Marshmallow Matters, Part 2

23 Sep

Better late than never!

This is the second part of my discussion of an article on the Stanford Marshmallow Experiment printed in my high school’s senior English textbook. Part 1 is here, while this part will be about Japanese (and American) culture.

Let’s discuss the paper’s theme: self-control. I think it’s such a crucial part of Japanese culture. During orientation last year, we were all warned to never lose our tempers, or even get visibly upset, at work. If you shout or cry at work, your colleagues will never look at you the same way again. There is little tolerance among adults for those kinds of displays, which are seen as childish.



In terms of self-control as self-discipline, I am in awe of Japanese housewives, who not only maintain spotless homes but cook healthy meals for their families (usually made of multiple dishes in small quantities). They wake up early every morning to prepare fresh bento lunches for their children and working husbands, all while eating minimal diets and never appearing in public without looking stylishly groomed.

Then there’s the idea of self-control as mind-over-matter – you’ve all heard me complain endlessly about winter at school, with its unheated rooms and skimpy student uniforms. Yet my students, colleagues and neighbors go about without ever whining, and without changing their daily routines much at all. P.E. class was still held outdoors – in shorts and t-shirts. At home, my housekeeping got pretty lackluster as the temperature fell, but I always noticed how my neighbors hung their laundry, swept exteriors, and aired out their homes as if it were a pleasant spring day.

The Japanese are famous for the word “gamman,” which is roughly translated as “endurance,” or stick-through-it-ness. (here’s an Economist article, slightly critical, about that spirit and its impact on Tohoku recovery This, too, is self-control.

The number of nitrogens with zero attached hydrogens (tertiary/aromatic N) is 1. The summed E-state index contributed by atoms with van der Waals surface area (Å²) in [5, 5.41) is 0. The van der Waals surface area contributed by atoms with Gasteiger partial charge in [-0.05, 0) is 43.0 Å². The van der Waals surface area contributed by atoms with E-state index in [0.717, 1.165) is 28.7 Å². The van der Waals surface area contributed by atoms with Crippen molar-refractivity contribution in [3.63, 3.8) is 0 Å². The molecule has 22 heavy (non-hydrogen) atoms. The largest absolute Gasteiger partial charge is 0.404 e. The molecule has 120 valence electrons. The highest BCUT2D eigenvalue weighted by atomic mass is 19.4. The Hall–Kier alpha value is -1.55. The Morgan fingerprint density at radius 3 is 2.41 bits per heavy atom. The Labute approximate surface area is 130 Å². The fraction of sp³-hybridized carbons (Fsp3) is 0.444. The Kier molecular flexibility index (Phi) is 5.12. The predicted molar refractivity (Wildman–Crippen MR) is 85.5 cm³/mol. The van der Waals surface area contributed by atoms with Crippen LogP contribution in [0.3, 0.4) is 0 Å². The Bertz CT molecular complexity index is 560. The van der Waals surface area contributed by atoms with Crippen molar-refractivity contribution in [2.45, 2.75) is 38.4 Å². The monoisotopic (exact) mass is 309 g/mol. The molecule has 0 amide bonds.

What’s not so great about this emphasis on self-control is that when someone loses it, the reaction is swift and harsh. Of course, that’s how you create a society full of self-controlled people who don’t commit crime. But for an American, it’s frightening to see just how controlled everything is. It impacts everything from students’ schedules – they are at school from 8:30 to 6 or even later – to the severe punishments for their misbehaviors – kids will get hour-long lectures, rants screamed in their faces, and occasionally, shoves and slaps.

(only the boys get physical punishments; it’s astounding how hard Japanese boys and men are on one another. But that’s material for another entry!)

And in the U.S.? We definitely don’t have a handle on self-control, I think. At least, not when you look at our eating habits, our constant efforts to get in shape and self-improve, or our longing to start “simple living.” (hint: the first step is not subscribing to a magazine) Perhaps it has something to do with that famous individuality. Part of exhibiting self-control is the desire to please others, and I think Americans show that much less than the “group-oriented” Japanese.

Well, if I don’t stop here I’m afraid I never will. If anyone has actually read this far, I would LOVE to hear what you think about this topic, and about the original article that inspired it as well.

Thanks for indulging me! 😀



2 Responses to “Marshmallow Matters, Part 2”

  1. claire d. September 29, 2011 at 4:41 am #

    There is a wnyc radio show (which you can download as a podcast) called RadioLab that is often really great that once did a bit on this experiment. its not a particularly exhaustive discussion (and not one of their best episodes) but its still interesting, and since you’ve been thinking about this experiment you might want to give it a listen. you can stream it at the link below. There are also some interesting comments that touch on how limited the concept/conclusions of the experiment are.

    hope you’re doing well.

    • tarasensei September 29, 2011 at 9:56 am #

      Hey Claire! Thanks, just listened to the podcast, and it was interesting. Plus, the comments were remarkably intelligent, for Internet commentors. I particularly liked what Laura said about statistics – wish people would consider that when looking at election polls.

      Anyway, thanks for the link, and for dropping by! Hope you’re doing well, too. 🙂

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